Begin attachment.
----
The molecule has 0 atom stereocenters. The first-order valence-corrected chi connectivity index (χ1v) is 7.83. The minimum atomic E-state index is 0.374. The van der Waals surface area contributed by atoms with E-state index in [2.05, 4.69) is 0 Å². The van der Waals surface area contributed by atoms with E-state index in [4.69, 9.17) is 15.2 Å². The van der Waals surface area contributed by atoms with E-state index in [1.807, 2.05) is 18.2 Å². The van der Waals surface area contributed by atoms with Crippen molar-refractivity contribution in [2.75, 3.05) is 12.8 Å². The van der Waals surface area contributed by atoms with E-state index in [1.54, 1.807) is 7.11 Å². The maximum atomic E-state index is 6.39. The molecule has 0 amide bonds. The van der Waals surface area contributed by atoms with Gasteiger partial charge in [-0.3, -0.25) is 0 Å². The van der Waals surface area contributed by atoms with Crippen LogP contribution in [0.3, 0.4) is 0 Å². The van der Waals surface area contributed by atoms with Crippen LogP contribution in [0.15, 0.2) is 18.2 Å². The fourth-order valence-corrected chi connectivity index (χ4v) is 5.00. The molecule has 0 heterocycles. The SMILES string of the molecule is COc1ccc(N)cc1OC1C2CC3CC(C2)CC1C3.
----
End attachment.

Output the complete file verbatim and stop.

The molecule has 0 atom stereocenters. The first-order valence-corrected chi connectivity index (χ1v) is 7.83. The minimum atomic E-state index is 0.374. The van der Waals surface area contributed by atoms with E-state index in [2.05, 4.69) is 0 Å². The van der Waals surface area contributed by atoms with E-state index in [4.69, 9.17) is 15.2 Å². The van der Waals surface area contributed by atoms with E-state index in [1.807, 2.05) is 18.2 Å². The van der Waals surface area contributed by atoms with Crippen molar-refractivity contribution in [2.75, 3.05) is 12.8 Å². The van der Waals surface area contributed by atoms with E-state index in [1.54, 1.807) is 7.11 Å². The maximum atomic E-state index is 6.39. The molecule has 0 amide bonds. The van der Waals surface area contributed by atoms with Gasteiger partial charge in [-0.3, -0.25) is 0 Å². The van der Waals surface area contributed by atoms with Crippen LogP contribution in [0.3, 0.4) is 0 Å². The van der Waals surface area contributed by atoms with Crippen LogP contribution in [0.15, 0.2) is 18.2 Å². The fourth-order valence-corrected chi connectivity index (χ4v) is 5.00. The molecule has 0 heterocycles. The SMILES string of the molecule is COc1ccc(N)cc1OC1C2CC3CC(C2)CC1C3.